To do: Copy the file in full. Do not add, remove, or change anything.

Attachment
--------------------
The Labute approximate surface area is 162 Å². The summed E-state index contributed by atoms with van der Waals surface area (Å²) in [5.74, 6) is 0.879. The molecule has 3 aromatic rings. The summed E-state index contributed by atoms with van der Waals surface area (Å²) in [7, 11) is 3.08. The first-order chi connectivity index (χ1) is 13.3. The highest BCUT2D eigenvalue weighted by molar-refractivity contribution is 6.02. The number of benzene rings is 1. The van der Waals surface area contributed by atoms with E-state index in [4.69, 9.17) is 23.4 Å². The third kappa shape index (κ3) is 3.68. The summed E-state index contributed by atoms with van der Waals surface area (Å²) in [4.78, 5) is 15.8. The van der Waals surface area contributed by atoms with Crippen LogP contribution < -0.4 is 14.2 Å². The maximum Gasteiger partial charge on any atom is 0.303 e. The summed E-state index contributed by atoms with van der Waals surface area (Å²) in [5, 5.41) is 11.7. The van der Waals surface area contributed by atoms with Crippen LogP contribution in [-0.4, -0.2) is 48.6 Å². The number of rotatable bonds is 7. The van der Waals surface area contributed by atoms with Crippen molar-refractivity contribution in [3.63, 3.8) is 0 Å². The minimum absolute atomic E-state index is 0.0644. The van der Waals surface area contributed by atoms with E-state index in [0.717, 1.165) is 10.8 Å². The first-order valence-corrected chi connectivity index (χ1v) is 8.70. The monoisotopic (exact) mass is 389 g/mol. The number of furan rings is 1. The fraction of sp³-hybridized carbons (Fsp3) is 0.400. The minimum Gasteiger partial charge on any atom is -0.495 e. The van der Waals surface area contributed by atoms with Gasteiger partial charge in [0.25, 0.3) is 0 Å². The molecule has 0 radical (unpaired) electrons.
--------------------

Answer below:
The Labute approximate surface area is 162 Å². The summed E-state index contributed by atoms with van der Waals surface area (Å²) in [5.74, 6) is 0.879. The molecule has 3 aromatic rings. The summed E-state index contributed by atoms with van der Waals surface area (Å²) in [7, 11) is 3.08. The first-order chi connectivity index (χ1) is 13.3. The highest BCUT2D eigenvalue weighted by molar-refractivity contribution is 6.02. The number of benzene rings is 1. The van der Waals surface area contributed by atoms with E-state index in [4.69, 9.17) is 23.4 Å². The third kappa shape index (κ3) is 3.68. The summed E-state index contributed by atoms with van der Waals surface area (Å²) in [4.78, 5) is 15.8. The van der Waals surface area contributed by atoms with Crippen LogP contribution < -0.4 is 14.2 Å². The maximum Gasteiger partial charge on any atom is 0.303 e. The summed E-state index contributed by atoms with van der Waals surface area (Å²) in [5, 5.41) is 11.7. The van der Waals surface area contributed by atoms with Crippen LogP contribution in [-0.4, -0.2) is 48.6 Å². The number of rotatable bonds is 7. The van der Waals surface area contributed by atoms with Crippen molar-refractivity contribution in [3.63, 3.8) is 0 Å². The minimum absolute atomic E-state index is 0.0644. The van der Waals surface area contributed by atoms with E-state index in [0.717, 1.165) is 10.8 Å². The first-order valence-corrected chi connectivity index (χ1v) is 8.70. The monoisotopic (exact) mass is 389 g/mol. The number of furan rings is 1. The fraction of sp³-hybridized carbons (Fsp3) is 0.400. The minimum Gasteiger partial charge on any atom is -0.495 e. The van der Waals surface area contributed by atoms with Gasteiger partial charge in [0.25, 0.3) is 0 Å². The molecule has 0 radical (unpaired) electrons.